The F11.129 diagnosis refers to individuals who have an opioid use disorder and are intoxicated. “Unspecified” means that the intoxication may be solely as a result of opioids, or there may be other complications. As a result, further diagnosis is needed. 

F11.14 – Opioid Abuse With Opioid-induced Mood Disorder

The F11.14 medical code is used for individuals who have an opioid use disorder and suffer from a mood disorder as a result of their opioid use. This could be depression, anxiety, mania, or something else. 

F11.150 – Opioid Abuse With Opioid-induced Psychotic Disorder With Delusions

The F11.150 diagnosis refers to individuals who have an opioid use disorder, suffer from a psychotic disorder due to their opioids, and are experiencing delusions. These delusions may be visual, such as seeing bugs on their skin; auditory, such as hearing voices; or paranoia, which means thinking that people are out to get them.

F11.151 – Opioid Abuse With Opioid-induced Psychotic Disorder With Hallucinations

The F11.151 medical code refers to individuals who have an opioid use disorder and a psychotic disorder as a result of abusing opioids. They are also suffering from hallucinations, such as hearing or seeing things that are not real. This condition is similar to F11.150 above, where the individual suffers from delusions.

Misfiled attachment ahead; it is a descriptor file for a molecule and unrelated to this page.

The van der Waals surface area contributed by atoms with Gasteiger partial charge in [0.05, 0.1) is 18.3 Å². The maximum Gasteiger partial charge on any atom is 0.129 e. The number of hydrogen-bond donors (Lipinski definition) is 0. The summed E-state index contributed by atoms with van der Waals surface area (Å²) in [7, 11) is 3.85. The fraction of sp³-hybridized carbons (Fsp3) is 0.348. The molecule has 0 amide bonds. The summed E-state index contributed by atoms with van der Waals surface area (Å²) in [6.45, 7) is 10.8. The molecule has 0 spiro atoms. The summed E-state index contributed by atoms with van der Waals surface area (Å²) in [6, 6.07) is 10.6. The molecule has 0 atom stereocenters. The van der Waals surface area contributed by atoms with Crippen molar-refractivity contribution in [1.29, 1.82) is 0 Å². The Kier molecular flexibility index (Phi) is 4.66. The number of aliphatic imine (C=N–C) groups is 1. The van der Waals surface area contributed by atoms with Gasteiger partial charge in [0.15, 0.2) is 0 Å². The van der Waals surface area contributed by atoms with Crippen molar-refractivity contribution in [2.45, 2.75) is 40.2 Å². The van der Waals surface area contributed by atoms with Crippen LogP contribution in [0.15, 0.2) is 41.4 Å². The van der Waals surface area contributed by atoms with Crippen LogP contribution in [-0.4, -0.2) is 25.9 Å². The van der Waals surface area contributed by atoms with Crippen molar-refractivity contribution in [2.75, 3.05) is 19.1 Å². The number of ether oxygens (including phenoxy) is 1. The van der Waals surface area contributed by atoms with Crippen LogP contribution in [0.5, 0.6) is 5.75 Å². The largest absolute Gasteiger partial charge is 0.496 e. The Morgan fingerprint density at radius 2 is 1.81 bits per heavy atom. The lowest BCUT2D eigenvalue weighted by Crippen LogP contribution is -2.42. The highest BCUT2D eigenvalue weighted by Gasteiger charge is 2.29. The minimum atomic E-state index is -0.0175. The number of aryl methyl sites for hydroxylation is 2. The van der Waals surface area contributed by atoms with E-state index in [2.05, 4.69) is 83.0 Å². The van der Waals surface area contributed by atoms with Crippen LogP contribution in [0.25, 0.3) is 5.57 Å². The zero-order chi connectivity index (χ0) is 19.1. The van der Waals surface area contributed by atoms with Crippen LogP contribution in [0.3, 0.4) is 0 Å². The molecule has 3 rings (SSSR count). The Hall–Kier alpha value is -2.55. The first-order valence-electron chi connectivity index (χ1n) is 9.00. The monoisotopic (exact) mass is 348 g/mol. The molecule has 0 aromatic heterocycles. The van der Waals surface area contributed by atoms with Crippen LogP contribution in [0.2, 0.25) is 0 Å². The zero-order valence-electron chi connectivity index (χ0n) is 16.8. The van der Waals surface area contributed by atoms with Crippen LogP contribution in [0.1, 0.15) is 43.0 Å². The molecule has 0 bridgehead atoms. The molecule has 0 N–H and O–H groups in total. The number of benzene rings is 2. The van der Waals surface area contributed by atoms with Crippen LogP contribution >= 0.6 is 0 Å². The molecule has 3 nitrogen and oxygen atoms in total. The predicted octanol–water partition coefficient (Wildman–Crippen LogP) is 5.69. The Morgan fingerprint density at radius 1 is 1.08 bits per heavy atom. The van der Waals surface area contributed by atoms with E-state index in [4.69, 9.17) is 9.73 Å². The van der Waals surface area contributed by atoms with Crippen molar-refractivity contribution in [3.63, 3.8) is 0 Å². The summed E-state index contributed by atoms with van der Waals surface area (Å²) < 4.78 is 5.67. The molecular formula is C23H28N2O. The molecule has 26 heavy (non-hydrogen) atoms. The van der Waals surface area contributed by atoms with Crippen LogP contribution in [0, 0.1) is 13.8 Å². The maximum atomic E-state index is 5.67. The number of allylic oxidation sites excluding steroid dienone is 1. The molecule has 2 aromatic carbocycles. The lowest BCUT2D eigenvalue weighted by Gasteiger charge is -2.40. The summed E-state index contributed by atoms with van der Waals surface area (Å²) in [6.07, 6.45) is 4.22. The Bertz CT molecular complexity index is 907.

F11.159 – Opioid Abuse With Opioid-induced Psychotic Disorder, Unspecified

The F11.159 diagnosis refers to those with an opioid use disorder who are suffering from a psychotic disorder as a result of abusing opioids. Although the psychotic disorder is caused by opioids, healthcare professionals cannot specify the symptoms, making it an “unspecified” disorder.

F11.181 – Opioid Abuse With Opioid-induced Sexual Dysfunction

The F11.181 diagnosis refers to those suffering from an opioid use disorder who are now experiencing sexual dysfunction as a result of opioids. Symptoms may be erectile dysfunction or little to no sexual desire.

F11.182 – Opioid Abuse With Opioid-induced Sleep Disorder

The F11.182 medical code refers to individuals who have an opioid use disorder and are suffering from a sleep disorder as a result. Symptoms may include insomnia, waking up throughout the night, or hypersomnia. 

F11.188 – Opioid Abuse With Other Opioid-induced Disorder

The F11.188 medical code refers to individuals who have an opioid use disorder and are exhibiting symptoms of a disorder as a result of the opioids. However, the “other” designation means the disorder does not have specific symptoms to correctly categorize it.